Tips for healthy eating at work

Tips for healthy eating at workWhile many of us can easily allocate times for meeting and teleconferences, most of us struggle to find the time to break for lunch or to prepare a healthy dinner. We’d all benefit from some top tips on incorporating good health into our work lives. Here we give you strategies for avoiding the health pitfalls in your typical working day.

6am: Break-the-fast

Many of us may choose an extra 10 minutes under the sheets over a healthy breakfast, while others may simply not be able to stomach it. But, skipping your morning munch can be damaging to your health and productivity. On top of reducing metabolism, research shows people who skip breakfast actually weigh more than breakfast eaters. On top of helping you with your weight, breakfast also improves alertness and concentration, increasing productivity and reducing the likelihood of overtime.

To Do: Eat breakfast every morning. Get up 10 minutes earlier or pack something healthy such as fruit and yoghurt the night before and eat it at work. You could also keep healthy breakfast options in the office. Simply purchase all your breakfast needs on Monday morning and store them in the work fridge. If you’re one of those people who can’t stomach breakfast, try a liquid breakfast such as fruit smoothies or Up & Go.

7am: Actively commute to work

Few of us are lucky enough to live within walking distance to our work, with many of us relying on public transport or cars to take us into the office. Long commutes sap us of our energy and deprive us of quality time with others. They also increase the amount of time we spend sedentary, reducing energy expenditure and making weight maintenance difficult.

To Do: Travel before peak hour and make use of the extra time before work. You could get off a few stops early and walk or run the rest of the way, or you could join a gym close to your office and workout before work. Either way, you’ll be working towards ensuring you reach your 30-plus minutes of physical activity each day.

9am: First coffee run

Forget the Nescafe with a dash of milk; coffees are now available as anything from a caffe latte to a frappuccino-blended crème with cream on top! They contain loads more milk, not to mention sugar, chocolate powder or syrups. Then, of course there’s the caffeine issue, with too much reducing concentration and disrupting sleep. Most of us don’t stop at one either. Instead we rely on three or more to get us through the working day.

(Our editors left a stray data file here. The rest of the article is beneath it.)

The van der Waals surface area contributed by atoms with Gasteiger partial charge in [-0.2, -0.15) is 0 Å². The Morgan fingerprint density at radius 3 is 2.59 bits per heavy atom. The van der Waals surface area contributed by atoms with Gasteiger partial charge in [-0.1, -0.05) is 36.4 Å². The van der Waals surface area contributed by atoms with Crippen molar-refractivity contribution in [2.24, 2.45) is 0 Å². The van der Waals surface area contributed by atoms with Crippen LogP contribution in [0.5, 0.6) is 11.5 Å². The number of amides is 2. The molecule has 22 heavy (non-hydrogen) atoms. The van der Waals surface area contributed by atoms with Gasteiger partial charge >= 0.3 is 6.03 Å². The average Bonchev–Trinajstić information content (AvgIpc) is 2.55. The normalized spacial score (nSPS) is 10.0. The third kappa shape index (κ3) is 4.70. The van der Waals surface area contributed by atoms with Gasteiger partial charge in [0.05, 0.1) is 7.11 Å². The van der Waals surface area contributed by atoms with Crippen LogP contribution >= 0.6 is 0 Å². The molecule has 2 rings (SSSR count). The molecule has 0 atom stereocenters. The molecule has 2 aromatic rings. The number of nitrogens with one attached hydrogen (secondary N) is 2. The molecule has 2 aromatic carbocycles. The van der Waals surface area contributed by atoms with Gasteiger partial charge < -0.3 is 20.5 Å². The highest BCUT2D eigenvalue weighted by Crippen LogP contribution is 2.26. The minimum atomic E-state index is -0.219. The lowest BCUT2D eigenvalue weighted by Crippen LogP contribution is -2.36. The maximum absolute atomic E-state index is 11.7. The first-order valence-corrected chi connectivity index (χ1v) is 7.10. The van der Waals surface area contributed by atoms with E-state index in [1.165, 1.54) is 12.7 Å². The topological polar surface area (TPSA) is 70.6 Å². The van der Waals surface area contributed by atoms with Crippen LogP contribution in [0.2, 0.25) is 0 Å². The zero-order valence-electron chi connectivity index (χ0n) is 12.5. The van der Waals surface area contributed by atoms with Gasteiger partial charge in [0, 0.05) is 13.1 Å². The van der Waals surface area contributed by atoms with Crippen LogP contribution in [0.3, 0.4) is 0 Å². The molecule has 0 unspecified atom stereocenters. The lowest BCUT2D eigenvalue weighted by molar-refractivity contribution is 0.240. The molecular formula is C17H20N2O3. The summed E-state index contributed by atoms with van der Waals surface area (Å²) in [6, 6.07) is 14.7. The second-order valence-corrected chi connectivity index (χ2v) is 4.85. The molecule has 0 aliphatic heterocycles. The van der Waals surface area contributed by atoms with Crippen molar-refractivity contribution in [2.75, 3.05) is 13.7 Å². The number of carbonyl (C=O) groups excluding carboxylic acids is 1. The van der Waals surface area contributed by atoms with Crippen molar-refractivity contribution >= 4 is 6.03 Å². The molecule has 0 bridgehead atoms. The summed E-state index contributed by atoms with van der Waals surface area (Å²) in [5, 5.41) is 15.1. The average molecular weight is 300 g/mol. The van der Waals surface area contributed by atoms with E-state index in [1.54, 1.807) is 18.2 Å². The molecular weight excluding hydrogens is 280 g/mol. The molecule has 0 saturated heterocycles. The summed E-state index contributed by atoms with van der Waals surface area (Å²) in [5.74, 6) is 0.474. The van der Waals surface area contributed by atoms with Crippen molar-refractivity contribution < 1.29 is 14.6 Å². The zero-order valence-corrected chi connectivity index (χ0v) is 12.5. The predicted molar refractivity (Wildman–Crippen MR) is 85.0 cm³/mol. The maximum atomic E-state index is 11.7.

To Do: Enjoy your daily coffee, but limit your intake to one regular espresso coffee each day and avoid ordering it strong. Choose skim milk and say no to the sugar. Wean yourself off caffeine by cutting back slowly. Alternate between regular and decaf coffee, before reducing the number you have each day and then reducing the size of your coffees.

12 noon: Lunch break

Too much work and no play, does not make you more productive. Instead, you’ll find it difficult to concentrate mid-afternoon, and become irritable as your blood sugar levels drop. When this happens, you’re more likely to turn to quick energy fixes such as chocolates and lollies. These foods may boost you initially, but it won’t be long before they’ll have you crashing back down.

To Do: Take your lunch break. Even if you only stop for 15 minutes, getting out of the office and eating a healthy lunch will boost your motivation, help clear your head and keep you from binge eating in the afternoon. Get organised and bring lunch from home, or create a lunch club at work with a few colleagues. Each person takes a turn each week to bring in lunch for everyone else. That way you’ll only have to plan your lunch once or twice a week.